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Letters.

Byline: The Register-Guard

Why hasn't the U.S. hit oil supplies?

Recent national TV news video purportedly showed an aerial view of Russian bombers blowing an Islamic State-controlled oil refinery off the map and, in the process, cutting into that barbaric group's terrorist funding apparatus.

I don't recall seeing any similar video from the months and months of U.S. bombing of "suspected" Islamic State targets in Syria or Iraq.

Could it be that sources of oil for American petrol corporations are off-limits to bombing, just as criminal behavior by Wall Street banks is off limits to prosecution?

How is it that in the short time it's had a military presence in Syria, Russia found a conspicuous target such as an oil refinery that U.S. forces somehow missed? Is it because Russia lacks the benefit of hoards of energy lobbyists spreading cash all over its Federal Assembly?

That's crazy conspiracy-theory talk on my part, of course. Under no circumstance would a U.S. energy corporation lobby to put profit ahead of our national interests, any more than a too-big-to-jail corporate megabank would manipulate the financial system to the detriment of homeowners and working families.

After all, corporations are people. They have consciences. We know that because of the learned action of the five right-wing U.S. Supreme Court justices who visited their Citizens United decision upon us all.

Paul Wertz

Eugene

Don't overlook commercial density

It's time for Eugene to embark on an intelligent, fair and comprehensive approach to urban planning. The current "big picture" strategy presumes containing sprawl through housing densification and car-travel reduction.

What's missing is the bigger picture - one that doesn't put all the burden of increasing density on residences, but rather shares the load with the commercial sector, because it, too, has contributed mightily to sprawl by insisting on single-story buildings.

Why does the city allow buildings that serve mainly to consume land and increase road use? Land-use advocates and their allies are apparently too myopic to see that.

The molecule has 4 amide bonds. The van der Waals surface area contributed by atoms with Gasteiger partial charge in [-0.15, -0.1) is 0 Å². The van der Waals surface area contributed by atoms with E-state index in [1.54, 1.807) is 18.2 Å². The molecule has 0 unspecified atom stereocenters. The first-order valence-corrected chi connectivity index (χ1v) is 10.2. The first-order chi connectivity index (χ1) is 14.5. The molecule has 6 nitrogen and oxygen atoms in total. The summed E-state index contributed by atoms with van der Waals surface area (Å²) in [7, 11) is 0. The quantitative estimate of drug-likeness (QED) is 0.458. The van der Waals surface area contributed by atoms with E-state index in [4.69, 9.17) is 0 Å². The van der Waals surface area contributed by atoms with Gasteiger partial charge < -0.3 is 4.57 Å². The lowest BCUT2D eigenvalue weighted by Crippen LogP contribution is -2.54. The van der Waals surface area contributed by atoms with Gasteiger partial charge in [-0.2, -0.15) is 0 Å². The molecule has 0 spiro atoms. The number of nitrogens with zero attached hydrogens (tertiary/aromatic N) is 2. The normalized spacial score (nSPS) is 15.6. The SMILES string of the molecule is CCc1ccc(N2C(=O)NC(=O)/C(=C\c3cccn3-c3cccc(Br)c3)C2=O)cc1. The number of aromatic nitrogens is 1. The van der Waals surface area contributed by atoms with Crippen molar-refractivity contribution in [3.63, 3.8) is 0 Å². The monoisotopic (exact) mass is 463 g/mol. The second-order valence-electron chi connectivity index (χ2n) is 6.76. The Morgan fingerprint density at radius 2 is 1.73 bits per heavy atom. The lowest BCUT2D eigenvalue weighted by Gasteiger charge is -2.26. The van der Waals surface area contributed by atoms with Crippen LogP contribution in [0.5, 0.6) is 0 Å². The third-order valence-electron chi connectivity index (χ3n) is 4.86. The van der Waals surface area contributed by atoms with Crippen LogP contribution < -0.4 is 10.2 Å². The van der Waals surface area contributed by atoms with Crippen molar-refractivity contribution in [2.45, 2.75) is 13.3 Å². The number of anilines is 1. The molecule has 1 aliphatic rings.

Commercial planning has become progressively less dense. The original Oakway Center structure, currently dominated by Burch's Shoes, is a land-saving, two-story edifice with stores at ground level and offices on the second level. But most of the recent additions at Oakway are space-gobbling, single-story structures. Ditto on the other side of Coburg Road.

Coburg Road north to Chad Drive is still mostly undeveloped territory. If present Eugene planning holds, one can expect that area to become a one-mile stretch of single-story businesses with ample parking and generous landscaping.

Why not compact the commercial structures into a group of three or four units, each four to five stories high, with the whole occupying one-third of the Chad Drive area? The rest could be used for five-story housing.

The land there is empty, so tall buildings wouldn't be competing against existing one-story residences, as would be the case in the south Willamette Street area.

Richard A. Sundt

Eugene

Plan would combat climate change

Every Eugene resident should be worried about what's happened recently with the planning effort in the south Willamette Street area.

The Envision Eugene process laid out a path to address the threat of climate change while working to ensure our city remains a desirable place to live as our population grows.

A key feature of those plans was to concentrate growth along public transit corridors, thus reducing automobile use. The south Willamette plan was the first attempt to apply the general planning principles of Envision Eugene to a specific corridor. It definitely has some flaws - not surprising for a first effort - but was a reasonable attempt at meeting the broader, lofty goals the city set for itself.